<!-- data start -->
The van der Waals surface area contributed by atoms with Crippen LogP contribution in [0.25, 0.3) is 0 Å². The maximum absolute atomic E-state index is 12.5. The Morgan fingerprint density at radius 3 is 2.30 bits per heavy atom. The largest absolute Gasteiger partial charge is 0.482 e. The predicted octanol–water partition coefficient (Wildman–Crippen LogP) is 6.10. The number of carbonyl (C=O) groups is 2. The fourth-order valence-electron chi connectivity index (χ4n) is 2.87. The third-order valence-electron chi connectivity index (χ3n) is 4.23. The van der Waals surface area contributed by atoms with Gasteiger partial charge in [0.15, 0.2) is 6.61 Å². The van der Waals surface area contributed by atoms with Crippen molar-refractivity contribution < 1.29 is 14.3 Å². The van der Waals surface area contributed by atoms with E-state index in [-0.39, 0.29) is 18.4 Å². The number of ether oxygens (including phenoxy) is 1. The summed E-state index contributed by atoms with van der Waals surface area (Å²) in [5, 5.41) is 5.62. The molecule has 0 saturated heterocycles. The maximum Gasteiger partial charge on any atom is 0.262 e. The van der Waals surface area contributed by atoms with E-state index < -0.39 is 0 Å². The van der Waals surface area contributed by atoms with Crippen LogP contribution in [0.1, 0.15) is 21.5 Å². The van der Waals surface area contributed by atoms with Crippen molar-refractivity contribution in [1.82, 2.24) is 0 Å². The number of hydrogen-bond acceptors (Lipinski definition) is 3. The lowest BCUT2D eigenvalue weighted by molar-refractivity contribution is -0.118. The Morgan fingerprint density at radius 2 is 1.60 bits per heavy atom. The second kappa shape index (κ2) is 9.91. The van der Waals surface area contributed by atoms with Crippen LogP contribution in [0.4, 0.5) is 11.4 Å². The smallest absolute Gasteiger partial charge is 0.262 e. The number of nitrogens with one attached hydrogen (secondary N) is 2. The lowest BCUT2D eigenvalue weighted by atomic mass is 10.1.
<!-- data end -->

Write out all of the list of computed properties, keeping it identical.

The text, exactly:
The van der Waals surface area contributed by atoms with Crippen LogP contribution in [0.25, 0.3) is 0 Å². The maximum absolute atomic E-state index is 12.5. The Morgan fingerprint density at radius 3 is 2.30 bits per heavy atom. The largest absolute Gasteiger partial charge is 0.482 e. The predicted octanol–water partition coefficient (Wildman–Crippen LogP) is 6.10. The number of carbonyl (C=O) groups is 2. The fourth-order valence-electron chi connectivity index (χ4n) is 2.87. The third-order valence-electron chi connectivity index (χ3n) is 4.23. The van der Waals surface area contributed by atoms with Gasteiger partial charge in [0.15, 0.2) is 6.61 Å². The van der Waals surface area contributed by atoms with Crippen molar-refractivity contribution < 1.29 is 14.3 Å². The van der Waals surface area contributed by atoms with E-state index in [-0.39, 0.29) is 18.4 Å². The number of ether oxygens (including phenoxy) is 1. The summed E-state index contributed by atoms with van der Waals surface area (Å²) in [5, 5.41) is 5.62. The molecule has 0 saturated heterocycles. The maximum Gasteiger partial charge on any atom is 0.262 e. The van der Waals surface area contributed by atoms with E-state index < -0.39 is 0 Å². The van der Waals surface area contributed by atoms with Crippen LogP contribution in [0.1, 0.15) is 21.5 Å². The van der Waals surface area contributed by atoms with Crippen molar-refractivity contribution in [1.82, 2.24) is 0 Å². The number of hydrogen-bond acceptors (Lipinski definition) is 3. The lowest BCUT2D eigenvalue weighted by molar-refractivity contribution is -0.118. The Morgan fingerprint density at radius 2 is 1.60 bits per heavy atom. The second kappa shape index (κ2) is 9.91. The van der Waals surface area contributed by atoms with Crippen LogP contribution in [0.4, 0.5) is 11.4 Å². The smallest absolute Gasteiger partial charge is 0.262 e. The number of nitrogens with one attached hydrogen (secondary N) is 2. The lowest BCUT2D eigenvalue weighted by atomic mass is 10.1.